Extreme Couponing: Understanding Sale Cycles and Stockpiling
One last example, a few months ago there was a great deal at one of my local grocery stores. Buy four boxes of certain varieties of their granola (type) bars and get a $2 OYNO coupon PLUS a coupon for a free gallon of milk. There were great coupons to go along with some of these granola (type) bars. We bought a few different varieties and everyone in the family fell in love with one specific type. They're not very healthy, even if they are kind of promoted as healthier snack options... so I refused to buy them again, unless there was a good sale on them. Last weekend, there was a decent sale (not as good as the one I mentioned above) so I bought a few boxes. You'd have thought I gifted everyone in the house with a brand new car -- there was that much excitement over these. This can be a problem... if your family suddenly loves a product that you've not bought in the past, and you didn't buy enough to get you to the next sale cycle... you either have to tell your family members "Not til they go on sale again!" or you have to buy at the normal price. Me... I'm not buying until they go on sale. You might make a different choice (and your family will probably like you more, heh.)
Another thought about toothpaste... because it's always free, and quite often a moneymaker, I almost buy at least one tube every week. In my house right now, I have 11 tubes of unopened toothpaste on the shelf. This weekend, I'll probably buy another tube. Next weekend, I'll probably buy another. Why do I keep buying toothpaste when we have more than enough stockpiled for my family of eight? Because toothpaste is always a good thing for me to send to the adult children in my family who don't live with me. Because toothpaste is always a good donation item. Sometime in the next few weeks, I'll box or bag the bulk of my toothpaste stockpile and send it to one of my kids or I'll donate it to a food bank or a shelter. I will not keep stockpiling the toothpaste until it takes over a room in my house -- and most couponers won't do this either. They give their excess stockpile away... to friends, family, charity.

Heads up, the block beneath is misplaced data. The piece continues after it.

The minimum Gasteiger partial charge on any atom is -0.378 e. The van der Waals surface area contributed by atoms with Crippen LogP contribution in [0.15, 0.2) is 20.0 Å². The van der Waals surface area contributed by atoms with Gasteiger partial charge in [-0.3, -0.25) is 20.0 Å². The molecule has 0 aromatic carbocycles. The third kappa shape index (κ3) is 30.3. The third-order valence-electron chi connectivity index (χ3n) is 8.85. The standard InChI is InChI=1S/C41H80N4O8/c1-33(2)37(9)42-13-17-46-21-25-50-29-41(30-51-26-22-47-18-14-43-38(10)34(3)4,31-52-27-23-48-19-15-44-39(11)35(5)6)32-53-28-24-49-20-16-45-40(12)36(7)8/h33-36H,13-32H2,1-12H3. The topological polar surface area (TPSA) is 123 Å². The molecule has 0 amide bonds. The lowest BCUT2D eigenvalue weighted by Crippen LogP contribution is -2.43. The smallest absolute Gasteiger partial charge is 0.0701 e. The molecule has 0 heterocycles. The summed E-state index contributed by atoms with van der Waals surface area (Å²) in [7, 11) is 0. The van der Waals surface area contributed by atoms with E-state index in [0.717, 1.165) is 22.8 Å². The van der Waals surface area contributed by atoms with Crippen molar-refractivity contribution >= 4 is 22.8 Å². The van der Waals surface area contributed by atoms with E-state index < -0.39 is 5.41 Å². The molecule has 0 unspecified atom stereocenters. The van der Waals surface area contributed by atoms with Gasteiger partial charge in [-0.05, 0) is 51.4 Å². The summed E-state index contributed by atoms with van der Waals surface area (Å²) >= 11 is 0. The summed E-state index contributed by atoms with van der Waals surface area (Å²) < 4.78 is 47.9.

As you watch season two of TLC's Extreme Couponing, keep Jenny's video in mind. Think about the examples of stockpiling that I've shared. Remember that what you're seeing on TV are couponers who are making these specific trips in order to create good TV.
If you're thinking about giving extreme couponing a try, start with Jenny's video about sales cycles and get familiar with her buy price list and then begin to create your own. Don't watch TLC's Extreme Couponing and envision yourself buying 40 bottles of barbecue sauce, 50 candy bars, and 100 bottles of water. Picture yourself buying the enough of the products you normally use to get you through until the next sale cycle. That's what Extreme Couponing really looks like.
Do you have questions about sales cycles, buy prices, or couponing? Ask them here, I'm more than happy to help you find the answers you need -- or coupon bloggers in your community who can help you learn the ropes.~Denise
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